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- # beginners (36)
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- # cljsrn (2)
- # clojure (137)
- # clojure-brasil (3)
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- # clojure-italy (17)
- # clojure-nl (8)
- # clojure-spec (7)
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- # clojurescript (84)
- # data-science (2)
- # datascript (13)
- # datomic (30)
- # editors (64)
- # emacs (22)
- # events (6)
- # figwheel (26)
- # fulcro (7)
- # hoplon (5)
- # jobs (5)
- # jobs-discuss (57)
- # keechma (3)
- # leiningen (4)
- # luminus (1)
- # midje (2)
- # off-topic (26)
- # portkey (18)
- # re-frame (4)
- # reagent (10)
- # ring-swagger (3)
- # shadow-cljs (135)
- # spacemacs (5)
- # sql (14)
- # tools-deps (125)
hmmm... Clojure implements a
pop function, but not a
push function interestingly enough.... seems that you have to use
conj in that case.
Yeah, what I mean is, it’s no longer possible for pop to do what you “usually” think it does since there’s no destructive side effect
(But if you use it on a list, it removes the first element - it’s an exact opposite of conj)
Inheritance from other languages (Lisp gives you cond and cons; personally I’m weirded out by car and cdr being head and rest/next (next???!!!)) but oh well
We’re all using C family vocabulary because that’s what dominated - like we’re all familiar with Latin generated vocabulary
If you want to gain in familiarity, do what I’m doing for Python now and go through an Anki deck of the fundamental language constructs
clojure.lang.PersistentQueue never seemed to be a first-class citizen. It seems like a useful thing, but perhaps it was felt that the functionality was covered by other mechanisms. :thinking_face:
@agile_geek I have a similar feelings, especially towards that word "full stack developer".. I don't like to use it about myself. From what I saw people use html/css while creating data entry screens. But that does not make everyone a great UI designer. We mostly work with a design created by somebody. I used to say to my friends that anybody who tries to be equally well in fullstack is a "master of none, disaster of all"
From what I saw, people changed languages, but were sticking to a certain class of applications/problems.
If you just hammer out basic websites in Symfony, Rails and Django, I’d argue you haven’t learned much
If you write a website in Symfony, optimise a thing for Doctrine ORM for your specific db , and write a PHP extension in C, I’d argue you learned a lot
True full stack is an amazing engineer (a unicorn), but most people don’t want that - they want to save money. You don’t save money this way.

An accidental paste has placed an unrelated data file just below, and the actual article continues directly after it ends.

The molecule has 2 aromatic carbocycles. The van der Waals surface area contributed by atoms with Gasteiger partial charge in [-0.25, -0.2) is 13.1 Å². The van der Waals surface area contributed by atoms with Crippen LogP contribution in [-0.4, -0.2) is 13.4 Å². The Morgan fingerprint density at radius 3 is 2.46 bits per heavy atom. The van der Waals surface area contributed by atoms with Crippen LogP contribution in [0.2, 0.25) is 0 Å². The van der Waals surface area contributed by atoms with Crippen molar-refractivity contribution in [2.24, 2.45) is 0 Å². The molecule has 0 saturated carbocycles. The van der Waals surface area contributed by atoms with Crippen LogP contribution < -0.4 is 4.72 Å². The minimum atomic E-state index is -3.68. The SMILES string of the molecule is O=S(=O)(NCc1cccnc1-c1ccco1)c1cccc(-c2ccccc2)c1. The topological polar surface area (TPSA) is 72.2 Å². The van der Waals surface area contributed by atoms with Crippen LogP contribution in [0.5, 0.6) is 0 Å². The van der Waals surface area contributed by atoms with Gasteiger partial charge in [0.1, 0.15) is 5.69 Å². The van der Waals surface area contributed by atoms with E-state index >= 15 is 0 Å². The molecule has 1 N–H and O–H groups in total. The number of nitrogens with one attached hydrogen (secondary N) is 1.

(This after being kinda full stack for some time and understanding what this entails - at the same time I wrote backend, sql, administered web server, build tools and version control, wrote UI and provided feedback on design usability)
I think that having experience of several languages probably helps to increase the number of lines of attack that one can bring to bear on a problem. Perhaps a bit like mathematics, in that sense - e.g. there are numerous approaches to topology (geometric, point-set, algebraic), and each has its strengths and weaknesses - but insights from one approach frequently lead to progress in another.
(And the only reason I managed all of that is because the scale was small, and the frameworks involved weren’t complicated. We’ve reached a level of specialisation now where I doubt this is possible in a non early startup situation )
True dat. The ALGOL-derived languages seem largely interchangeable, and the pain of acquiring them is mostly from assimilating their huge attendant ecosystems.
I know I'm not a good UI designer when it comes to looking nice and usability. If someone else designed it and asked me to implement it I could probably do that, but I wouldn't enjoy it
my job title is fullstack... but I just about manage on the front end... certainly don't know how to style things in CSS (even if there is a design)
I started off as a UI person, ended up managing servers... but the problem with UI is your knowledge is out of date in five mins
Feels a bit like the Red Queen effect - keep running faster and faster just to stay in the same place.
one of the things I like about clj/cljs is being able to move from front end to back end and back
the only thing that would really catch me out is not knowing all the things the browser could do and being a bit weak on css